The addicted synapse: Mechanisms of synaptic and structural plasticity in nucleus accumbens

Scott J. Russo, David M. Dietz, Dani Dumitriu, John Morrison, Robert C. Malenka, Eric J. Nestler

Research output: Contribution to journalReview article

407 Scopus citations

Abstract

Addictive drugs cause persistent restructuring of several neuronal cell types in the limbic regions of brain thought to be responsible for long-term behavioral plasticity driving addiction. Although these structural changes are well documented in nucleus accumbens medium spiny neurons, little is known regarding the underlying molecular mechanisms. Additionally, it remains unclear whether structural plasticity and its synaptic concomitants drive addictive behaviors or whether they reflect homeostatic compensations to the drug not related to addiction per se. Here, we discuss recent paradoxical data, which either support or oppose the hypothesis that drug-induced changes in dendritic spines drive addictive behavior. We define areas where future investigation can provide a more detailed picture of drug-induced synaptic reorganization, including ultrastructural, electrophysiological and behavioral studies.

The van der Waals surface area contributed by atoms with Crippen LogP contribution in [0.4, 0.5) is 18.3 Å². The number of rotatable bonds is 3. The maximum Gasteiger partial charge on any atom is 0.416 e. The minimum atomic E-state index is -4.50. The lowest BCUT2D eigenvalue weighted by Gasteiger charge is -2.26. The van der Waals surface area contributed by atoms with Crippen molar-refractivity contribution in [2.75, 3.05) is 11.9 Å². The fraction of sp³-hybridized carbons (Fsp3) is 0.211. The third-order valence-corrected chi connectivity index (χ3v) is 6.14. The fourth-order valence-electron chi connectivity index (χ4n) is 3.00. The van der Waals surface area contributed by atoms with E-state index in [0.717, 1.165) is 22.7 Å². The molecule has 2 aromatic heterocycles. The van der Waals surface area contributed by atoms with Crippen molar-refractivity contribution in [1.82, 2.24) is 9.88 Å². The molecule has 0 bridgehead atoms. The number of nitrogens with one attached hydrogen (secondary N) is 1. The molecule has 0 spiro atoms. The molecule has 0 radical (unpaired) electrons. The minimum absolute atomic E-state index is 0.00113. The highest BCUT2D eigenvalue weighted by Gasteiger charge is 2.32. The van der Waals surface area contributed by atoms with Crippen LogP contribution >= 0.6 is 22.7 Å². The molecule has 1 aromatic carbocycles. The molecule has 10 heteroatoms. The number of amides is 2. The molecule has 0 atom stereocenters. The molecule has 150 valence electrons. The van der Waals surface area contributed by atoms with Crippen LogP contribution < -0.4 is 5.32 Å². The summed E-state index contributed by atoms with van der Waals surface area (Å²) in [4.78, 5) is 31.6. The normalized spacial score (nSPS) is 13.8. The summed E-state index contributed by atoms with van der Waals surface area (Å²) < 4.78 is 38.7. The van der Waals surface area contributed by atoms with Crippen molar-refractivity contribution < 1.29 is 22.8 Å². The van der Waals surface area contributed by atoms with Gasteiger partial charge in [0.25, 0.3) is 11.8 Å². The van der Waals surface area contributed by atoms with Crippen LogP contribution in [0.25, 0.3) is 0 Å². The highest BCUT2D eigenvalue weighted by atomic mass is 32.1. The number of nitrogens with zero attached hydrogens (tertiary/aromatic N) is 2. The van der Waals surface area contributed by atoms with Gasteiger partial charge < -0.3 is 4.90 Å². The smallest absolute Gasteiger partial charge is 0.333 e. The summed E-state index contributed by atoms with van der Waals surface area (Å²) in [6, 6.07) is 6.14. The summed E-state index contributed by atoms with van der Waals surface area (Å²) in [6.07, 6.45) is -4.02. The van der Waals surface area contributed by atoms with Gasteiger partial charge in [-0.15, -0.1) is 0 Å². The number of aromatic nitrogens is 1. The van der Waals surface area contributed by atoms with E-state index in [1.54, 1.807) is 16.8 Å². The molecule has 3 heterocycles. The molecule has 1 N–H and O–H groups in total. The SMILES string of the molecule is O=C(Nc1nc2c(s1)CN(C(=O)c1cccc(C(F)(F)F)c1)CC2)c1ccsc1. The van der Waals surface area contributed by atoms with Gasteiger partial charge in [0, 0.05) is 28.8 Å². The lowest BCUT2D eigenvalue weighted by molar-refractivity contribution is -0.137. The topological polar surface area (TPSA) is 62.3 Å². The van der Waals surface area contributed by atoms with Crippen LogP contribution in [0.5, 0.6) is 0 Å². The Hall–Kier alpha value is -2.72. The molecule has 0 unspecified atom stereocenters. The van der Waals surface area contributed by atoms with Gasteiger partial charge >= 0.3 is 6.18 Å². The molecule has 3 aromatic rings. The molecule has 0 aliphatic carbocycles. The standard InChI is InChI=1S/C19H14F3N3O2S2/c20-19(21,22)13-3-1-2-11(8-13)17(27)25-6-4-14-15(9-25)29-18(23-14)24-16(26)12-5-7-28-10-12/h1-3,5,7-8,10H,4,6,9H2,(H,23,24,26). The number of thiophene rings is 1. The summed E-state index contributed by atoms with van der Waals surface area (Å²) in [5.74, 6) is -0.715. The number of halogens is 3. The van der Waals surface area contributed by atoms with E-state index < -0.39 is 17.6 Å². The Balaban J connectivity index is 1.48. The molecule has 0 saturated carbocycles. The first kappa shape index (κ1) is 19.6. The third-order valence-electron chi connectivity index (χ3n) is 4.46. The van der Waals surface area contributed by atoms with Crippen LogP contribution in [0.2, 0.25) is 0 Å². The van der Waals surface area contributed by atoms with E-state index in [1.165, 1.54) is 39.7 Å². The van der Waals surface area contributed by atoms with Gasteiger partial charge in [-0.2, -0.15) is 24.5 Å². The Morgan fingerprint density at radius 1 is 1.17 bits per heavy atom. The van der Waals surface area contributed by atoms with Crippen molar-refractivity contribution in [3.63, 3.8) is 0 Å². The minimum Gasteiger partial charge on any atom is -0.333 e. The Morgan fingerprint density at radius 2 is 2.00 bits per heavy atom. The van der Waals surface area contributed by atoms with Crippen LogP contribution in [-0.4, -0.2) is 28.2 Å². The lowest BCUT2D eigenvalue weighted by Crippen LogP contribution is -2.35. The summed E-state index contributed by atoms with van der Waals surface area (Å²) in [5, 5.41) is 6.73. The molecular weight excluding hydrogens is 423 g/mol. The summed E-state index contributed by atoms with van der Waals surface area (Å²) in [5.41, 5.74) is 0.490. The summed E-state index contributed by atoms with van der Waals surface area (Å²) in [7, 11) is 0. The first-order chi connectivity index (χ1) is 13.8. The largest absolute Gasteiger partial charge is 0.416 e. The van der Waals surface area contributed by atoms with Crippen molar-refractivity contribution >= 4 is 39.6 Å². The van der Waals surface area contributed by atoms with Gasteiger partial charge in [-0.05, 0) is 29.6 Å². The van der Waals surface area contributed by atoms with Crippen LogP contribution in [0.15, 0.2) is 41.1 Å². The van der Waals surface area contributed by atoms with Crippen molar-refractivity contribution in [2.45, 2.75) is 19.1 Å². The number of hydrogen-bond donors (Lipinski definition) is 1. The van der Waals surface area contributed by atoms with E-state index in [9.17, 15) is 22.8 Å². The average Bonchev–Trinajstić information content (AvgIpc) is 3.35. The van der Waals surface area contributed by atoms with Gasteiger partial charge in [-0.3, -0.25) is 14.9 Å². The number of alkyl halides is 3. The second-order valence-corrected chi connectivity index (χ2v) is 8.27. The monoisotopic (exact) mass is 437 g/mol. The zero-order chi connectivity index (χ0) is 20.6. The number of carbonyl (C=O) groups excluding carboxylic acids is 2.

Original languageEnglish (US)
Pages (from-to)267-276
Number of pages10
JournalTrends in Neurosciences
Volume33
Issue number6
DOIs
StatePublished - Jun 1 2010
Externally publishedYes

ASJC Scopus subject areas

  • Neuroscience(all)
  • Medicine(all)

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